When a shepherd took his flocks to graze, if they stayed in the field over night he would build a makeshift corral (called a “fold”) out of rocks and sticks, then drive the sheep into it, put a few rocks or sticks in the narrow opening and sleep there in order to keep them in and keep harm out. In other words, the fold is a place to protect the sheep.

In Micah’s prophecy, God is going to gather His sheep into a fold where they are protected.  This will happen while still scattered throughout the nations.  They will run right past their oppressors while being brought into the fold through the breech - the narrow opening into the fold. The shepherd will lie at the door and protect them through the night.  The LXX renders it like this -

LXE Micah 2:12 Jacob shall be completely gathered with all his people: I will surely receive the remnant of Israel; I will cause them to return together, as sheep in trouble, as a flock in the midst of their fold: they shall rush forth from among men through the breach made before them:

The next morning - when the light appears - the shepherd  will remove the sticks and stones from the opening and call out his sheep.

NKJ Micah 2:13 The one who breaks open will come up before them; They will break out, Pass through the gate, And go out by it; Their king will pass before them, With the LORD at their head."

In this passage, the word for “one who breaks” is “parats”, just as it likely would have been if Yeshua had spoken in Hebrew.  The breaker (the one who breaks) is the one who makes the opening in the fold then calls the sheep.  The sheep have been penned up over night and are anxious to get out, so once they are called, they all want to exit the fold at once, and once that first sheep heads toward the opening, the others follow - all at once.  Thus, the small opening in the makeshift fold becomes larger and larger as the sheep stampede out and “break down” the walls on each side of the opening. So the “breaker” is the shepherd who begins to set the sheep free by opening, or taking down the wall. The sheep are the ones who continue to break down the walls as they exit the fold into freedom, and the King is the one who goes before them.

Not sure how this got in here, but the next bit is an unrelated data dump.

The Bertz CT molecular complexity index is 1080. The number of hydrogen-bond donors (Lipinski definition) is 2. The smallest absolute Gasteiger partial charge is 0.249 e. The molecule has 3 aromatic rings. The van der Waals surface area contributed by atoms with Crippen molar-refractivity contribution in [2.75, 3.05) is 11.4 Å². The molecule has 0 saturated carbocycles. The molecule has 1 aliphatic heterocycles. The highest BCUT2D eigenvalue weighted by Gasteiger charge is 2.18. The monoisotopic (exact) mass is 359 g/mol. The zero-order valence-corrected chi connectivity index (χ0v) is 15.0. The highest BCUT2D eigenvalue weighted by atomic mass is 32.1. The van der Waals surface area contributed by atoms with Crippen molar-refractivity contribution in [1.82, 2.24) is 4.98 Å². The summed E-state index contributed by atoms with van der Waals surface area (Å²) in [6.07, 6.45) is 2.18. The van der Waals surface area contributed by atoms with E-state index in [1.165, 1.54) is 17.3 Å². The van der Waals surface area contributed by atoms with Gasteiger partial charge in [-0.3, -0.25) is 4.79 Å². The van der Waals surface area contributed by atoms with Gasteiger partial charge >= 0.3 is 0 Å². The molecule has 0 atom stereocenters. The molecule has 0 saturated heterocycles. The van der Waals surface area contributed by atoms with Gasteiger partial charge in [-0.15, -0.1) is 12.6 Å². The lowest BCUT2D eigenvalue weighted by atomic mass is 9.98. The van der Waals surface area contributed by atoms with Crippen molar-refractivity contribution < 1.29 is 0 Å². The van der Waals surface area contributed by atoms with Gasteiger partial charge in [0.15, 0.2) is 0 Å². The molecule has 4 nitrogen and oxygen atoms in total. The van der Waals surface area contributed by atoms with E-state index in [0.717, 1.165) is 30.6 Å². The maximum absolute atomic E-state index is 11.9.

According to ancient Jewish midrash, Elijah the prophet is the “breaker”.  He is the one who prepares the way for the King by removing the sticks and stones from the gate of the fold.  In his book “Jesus- the Jewish Theologian”, Brad Young writes -

“The breaker (haporetz) who opens the breach rises up before them, they will break through and pass the gate, going out by it.  Their king will pass on before them, the LORD at the head of them.”  In Micah, the two figures are portrayed by the designations (1) the breaker and (2) the king.  These two characters, the breaker and their king, were popularly interpreted as referring to Elijah and the Messiah.  A beautiful description of the future redemption is preserve the homiletical midrash, Pesikta Babbati, which is filled with early Jewish teachings … “8

As Brad Young points out, the ancient Jewish people understood Elijah the prophet to be the “breaker” of  the Micah 2 prophecy and the King to be the Messiah.  If this midrash extended back to the first century is unclear, but it’s clear that Yeshua and His disciples did understand it.

Let’s now return to the passage in Matthew.